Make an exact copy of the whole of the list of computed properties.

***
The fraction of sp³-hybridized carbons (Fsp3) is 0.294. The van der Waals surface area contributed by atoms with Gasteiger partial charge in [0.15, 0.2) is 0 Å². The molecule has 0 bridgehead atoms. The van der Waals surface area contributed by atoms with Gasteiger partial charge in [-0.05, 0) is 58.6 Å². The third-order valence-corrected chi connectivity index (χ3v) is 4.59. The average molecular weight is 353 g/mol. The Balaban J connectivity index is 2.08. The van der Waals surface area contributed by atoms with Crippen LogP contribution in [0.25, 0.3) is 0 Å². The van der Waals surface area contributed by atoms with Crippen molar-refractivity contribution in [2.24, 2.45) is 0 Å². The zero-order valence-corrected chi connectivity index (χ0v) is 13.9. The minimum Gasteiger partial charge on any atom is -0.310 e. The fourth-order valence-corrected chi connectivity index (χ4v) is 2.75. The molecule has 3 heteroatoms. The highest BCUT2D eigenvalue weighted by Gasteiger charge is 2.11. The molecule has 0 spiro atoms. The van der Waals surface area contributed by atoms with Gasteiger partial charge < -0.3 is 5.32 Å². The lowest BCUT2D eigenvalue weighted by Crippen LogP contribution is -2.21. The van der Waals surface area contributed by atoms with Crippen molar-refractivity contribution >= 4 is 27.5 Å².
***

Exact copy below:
The fraction of sp³-hybridized carbons (Fsp3) is 0.294. The van der Waals surface area contributed by atoms with Gasteiger partial charge in [0.15, 0.2) is 0 Å². The molecule has 0 bridgehead atoms. The van der Waals surface area contributed by atoms with Gasteiger partial charge in [-0.05, 0) is 58.6 Å². The third-order valence-corrected chi connectivity index (χ3v) is 4.59. The average molecular weight is 353 g/mol. The Balaban J connectivity index is 2.08. The van der Waals surface area contributed by atoms with Crippen LogP contribution in [0.25, 0.3) is 0 Å². The van der Waals surface area contributed by atoms with Crippen molar-refractivity contribution in [2.24, 2.45) is 0 Å². The zero-order valence-corrected chi connectivity index (χ0v) is 13.9. The minimum Gasteiger partial charge on any atom is -0.310 e. The fourth-order valence-corrected chi connectivity index (χ4v) is 2.75. The molecule has 3 heteroatoms. The highest BCUT2D eigenvalue weighted by Gasteiger charge is 2.11. The molecule has 0 spiro atoms. The van der Waals surface area contributed by atoms with Gasteiger partial charge < -0.3 is 5.32 Å². The lowest BCUT2D eigenvalue weighted by Crippen LogP contribution is -2.21. The van der Waals surface area contributed by atoms with Crippen molar-refractivity contribution >= 4 is 27.5 Å².